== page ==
Gawker writer Max Read knows how to get people talking. Here are the words he wrote yesterday that got the comments section to explode:
Williamsburg and Bushwick, two Brooklyn neighborhoods, have become, for various reasons both accurate and not, a global icon of “hipness.” But it’s obviously not the only “hip” neighborhood in the world. What’s your city’s Williamsburg? And what’s its Bushwick?
And then, because people were getting a little confused, he clarified:
So, just to make it clearer, I’m looking for the neighborhoods in your city where the self-consciously arty creative-class would-be bohemians congregate. Williamsburg went from a lower-middle and working-class immigrant neighborhood to a refuge for artists priced out of Manhattan to an expensive alt-yuppie neighborhood—it used to be the neighborhood where the cool young arty kids went; now it’s the neighborhood where the rich old arty kids go (and live). Bushwick is where the cool young arty kids go and live now; it’s somewhere on the back end of the “cheap artist refuge” stage of gentrifying neighborhoods.
Surprisingly, Philadelphians — who are typically quick on the Gawker uptake — didn’t join the conversation until quite late, i.e., after cities like Dallas, Tampa, Milwaukee, Louisville, Seattle, Portland, Ore. and Portland, Maine, Atlanta, D.C., Houston, Boston, Toronto, Columbus and more.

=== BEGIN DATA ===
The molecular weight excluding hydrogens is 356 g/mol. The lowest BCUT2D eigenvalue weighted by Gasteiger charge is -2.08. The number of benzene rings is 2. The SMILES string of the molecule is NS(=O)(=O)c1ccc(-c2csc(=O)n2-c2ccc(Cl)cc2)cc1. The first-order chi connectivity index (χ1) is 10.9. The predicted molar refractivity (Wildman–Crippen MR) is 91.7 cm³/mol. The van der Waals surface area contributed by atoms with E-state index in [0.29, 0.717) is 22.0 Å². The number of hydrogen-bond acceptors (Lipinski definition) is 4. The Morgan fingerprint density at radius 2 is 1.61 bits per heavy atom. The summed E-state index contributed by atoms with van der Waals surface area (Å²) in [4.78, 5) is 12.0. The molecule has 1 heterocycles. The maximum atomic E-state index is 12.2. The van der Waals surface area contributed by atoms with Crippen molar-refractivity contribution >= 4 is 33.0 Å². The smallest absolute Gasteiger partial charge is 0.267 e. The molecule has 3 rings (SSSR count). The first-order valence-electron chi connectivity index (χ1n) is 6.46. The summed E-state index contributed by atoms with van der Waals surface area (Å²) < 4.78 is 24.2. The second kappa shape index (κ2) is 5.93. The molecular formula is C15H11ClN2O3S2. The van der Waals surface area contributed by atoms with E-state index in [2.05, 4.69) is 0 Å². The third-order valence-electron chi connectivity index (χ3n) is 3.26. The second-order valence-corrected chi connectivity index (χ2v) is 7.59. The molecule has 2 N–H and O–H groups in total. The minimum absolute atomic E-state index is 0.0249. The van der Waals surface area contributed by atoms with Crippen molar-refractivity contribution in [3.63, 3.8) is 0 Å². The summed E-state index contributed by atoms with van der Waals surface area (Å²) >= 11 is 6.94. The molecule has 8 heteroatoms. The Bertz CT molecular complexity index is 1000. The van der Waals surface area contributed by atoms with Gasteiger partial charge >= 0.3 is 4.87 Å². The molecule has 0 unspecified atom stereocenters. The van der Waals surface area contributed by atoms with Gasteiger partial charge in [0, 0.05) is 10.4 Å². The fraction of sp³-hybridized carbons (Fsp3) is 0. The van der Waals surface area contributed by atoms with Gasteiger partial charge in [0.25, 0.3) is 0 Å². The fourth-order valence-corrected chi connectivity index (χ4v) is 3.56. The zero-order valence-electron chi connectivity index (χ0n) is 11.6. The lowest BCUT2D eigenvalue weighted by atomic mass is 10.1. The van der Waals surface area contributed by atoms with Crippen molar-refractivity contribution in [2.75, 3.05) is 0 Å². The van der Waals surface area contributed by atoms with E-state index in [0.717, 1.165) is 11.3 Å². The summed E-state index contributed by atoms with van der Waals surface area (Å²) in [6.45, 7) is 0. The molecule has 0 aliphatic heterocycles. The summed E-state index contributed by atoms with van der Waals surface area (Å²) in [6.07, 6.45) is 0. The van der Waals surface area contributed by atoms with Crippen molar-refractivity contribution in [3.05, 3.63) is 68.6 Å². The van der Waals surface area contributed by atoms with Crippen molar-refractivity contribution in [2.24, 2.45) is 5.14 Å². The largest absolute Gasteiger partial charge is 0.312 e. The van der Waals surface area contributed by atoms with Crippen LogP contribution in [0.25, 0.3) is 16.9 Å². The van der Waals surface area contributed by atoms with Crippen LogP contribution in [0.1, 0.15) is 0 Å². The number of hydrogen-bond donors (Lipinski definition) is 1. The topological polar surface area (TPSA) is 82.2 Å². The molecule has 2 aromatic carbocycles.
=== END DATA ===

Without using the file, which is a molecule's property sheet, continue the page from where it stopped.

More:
But when they did (though one commenter answered "Philadelphia doesn't care"), the overwhelming response was Fishtown, followed by Northern Liberties, Passyunk Square and East Passyunk.
Some of the more trenchant comments:
From user DenDenis:
Fishtown, East Passyunk, and NoLibs (pronnounced 'BroLibs' for obvious reasons) are now FULLY Williamsburg. East Kensington and Callowhill are on the waning edge of being Bushwick. Close to becoming fully Williamsburg-ing as we speak. 1980's Bushwick (aka. Creative Class:NOPE!) for the forseeable future:
West Kensington, Frankford, Juniata, Parkside, Strawberry Mansion, Bridesburg and the majority of Port Richmond. (Yes. I said Port Richmond. It ain't gonna be Williamsburg-ing there for a long-ass time. Sorry pioneers, you WAY overshot the mark. Just be happy, buy some pants that fit correctly, and continue to live cheaply and fixie-free.)
And commenter Hallpass wrote:
Philly seems to have been playing the gentrification game longer than most large U.S. cities. Thirty years ago the Williamsburg was Society Hill, between the part of town where everyone worked and the "waterfront." Twenty years ago, it Fitler Square and the Art Museum area, along the Schuylkill River. Fifteen years ago in the Northern Liberties, I started to hear about my peers renting crappy row homes and lofts and making skateboard documentaries. In the last 10 years, in the wake of the suggestion the Philly is New York's "Sixth boro," it's really taken off. There's Fishtown in the north, Bella Vista to the south, East Falls became a respectable place to live within spitting distance of the already tony Mannyunk section and West Philly is steadily filling up with artists, musicisans and professionals.
Well, readers? What do you think?